Deliver Me: Is the Netflix Show Based on a True Story?

Netflix’s ‘Deliver Me’ follows the story of two teenage boys, both living in completely different circumstances, who become each other’s best friends at an early age. Their different paths converge toward the life of crime, which they soon understand is not as good as it appears in the movies or the other places that glorify it. The story begins with a 911 call that reports the shooting of a 14-year-old boy named Bilal. The culprit, shockingly, is his best friend, Douglas, aka Dogge.

As the investigation proceeds, some disturbing things about how the system fails young children come to light. The story goes deep into the examination of the legal and social structure that is provided to the kids and how it all falls terribly short in the bigger scheme of things. The person who came up with the story had experienced the workings of the system firsthand and picked details from real life to craft this fictional tale of two boys.

The Fictional Premise of Deliver Me Packs a Real Punch

‘Deliver Me’ (‘I dina händer’ in Swedish) is based on the novel of the same name by Malin Persson Giolito. The author now enjoys the status of writing multiple bestsellers, but before she took writing as a profession, she worked as a lawyer. It was her experience with the law that allowed her to peek into all the nooks and crannies of how the system works, and with her novel, she wanted to portray “a dirge over a justice system that doesn’t work, that loses big time!”

The story is set in the backdrop of Stockholm, where gangs recruit minors to do their dirty work. This reflects the real problem that Sweden has seen a surge in in the past few years. As depicted in the show, in real life as well, gangs have turned to recruit as young as ten and eleven-year-olds and handed them weapons and explosives. Called “child soldiers,” the kids are sent to do the dirty work, from pickpocketing and shoplifting to shooting someone. What makes the situation tricky for the law and a great loophole for criminals is that people under the age of 15 cannot be prosecuted. This gives the gangs a window to exploit, and impressionable young kids make for easy prey.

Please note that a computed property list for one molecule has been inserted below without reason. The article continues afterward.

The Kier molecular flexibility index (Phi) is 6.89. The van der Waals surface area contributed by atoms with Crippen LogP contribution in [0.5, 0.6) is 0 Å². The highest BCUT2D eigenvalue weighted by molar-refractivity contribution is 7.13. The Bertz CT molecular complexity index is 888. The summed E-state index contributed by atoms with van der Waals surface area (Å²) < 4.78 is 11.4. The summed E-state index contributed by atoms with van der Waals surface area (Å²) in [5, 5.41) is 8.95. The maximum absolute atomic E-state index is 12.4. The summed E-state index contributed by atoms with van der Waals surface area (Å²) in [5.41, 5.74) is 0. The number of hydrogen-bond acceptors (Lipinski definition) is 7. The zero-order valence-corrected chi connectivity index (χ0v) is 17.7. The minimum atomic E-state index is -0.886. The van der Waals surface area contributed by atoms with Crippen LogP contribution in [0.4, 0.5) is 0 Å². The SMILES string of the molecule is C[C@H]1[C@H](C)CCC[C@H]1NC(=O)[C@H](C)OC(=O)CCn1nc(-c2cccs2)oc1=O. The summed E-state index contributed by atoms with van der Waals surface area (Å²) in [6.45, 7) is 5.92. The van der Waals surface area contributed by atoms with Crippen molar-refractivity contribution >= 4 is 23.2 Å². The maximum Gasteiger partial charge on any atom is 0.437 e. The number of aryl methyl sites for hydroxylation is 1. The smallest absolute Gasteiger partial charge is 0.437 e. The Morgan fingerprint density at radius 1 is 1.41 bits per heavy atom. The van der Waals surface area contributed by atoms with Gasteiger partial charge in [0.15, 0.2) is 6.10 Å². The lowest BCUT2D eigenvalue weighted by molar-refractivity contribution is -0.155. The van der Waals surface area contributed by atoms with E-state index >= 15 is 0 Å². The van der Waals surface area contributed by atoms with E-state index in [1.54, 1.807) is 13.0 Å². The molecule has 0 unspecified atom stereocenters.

These child soldiers are the protagonists of the story in ‘Deliver Me.’ Having worked as a lawyer, Malin Persson Giolito is well aware of this festering problem in the country and wanted to highlight it through her book. She also knew that there was no one way to see this problem, which is why she resorted to different points of view in the story, one of which is Sudden, a shopkeeper who is a repeated victim of having things shoplifted from his store or his store being attacked by kids who belong to one or the other gang. The problem goes unaddressed in real life as well, and Giolito wanted to show how these seemingly minor crimes are what eventually pile up into bigger problems for the kids.

Because her story focuses on such a sensitive issue, she wanted to get all the details right . She read up on the subject as much as she could to ensure that she was in a position to give equal weight to every perspective. She also delved into the research, talking to members of the marginalized communities who have been most affected by the violence. She also talked to police officers who have handled the cases and to the people at the youth homes where the children are often sent. In one of those conversations, she came across people who had been the said “child soldiers” at one point. They told the author about how being in a gang completely changes one’s life, making them so paranoid that they can’t sleep properly unless they are in detention, where they have faith that no one will get them.

This paranoia seeps into the characters of ‘Deliver Me’ and becomes one of the motivating factors that direct their actions. It was essential for Giolito to present this side of the story in a light that made the audience think about all the ethical and moral questions raised with it. Another thing she focused on was the “intrinsic value” of the justice system, where she noted that a guilty person going free is “always less serious than that an innocent person is convicted.” This is another theme that the story explores with a lens that changes according to its audience, leaving different answers for each viewer. Considering all this, it is clear that while ‘Deliver Me’ may be a fictional story about made-up characters, it has very relevant issues at its core, making it a mirror to reflect the real problems of society.

Read More: Netflix’s Deliver Me: Where is the Swedish Show Filmed?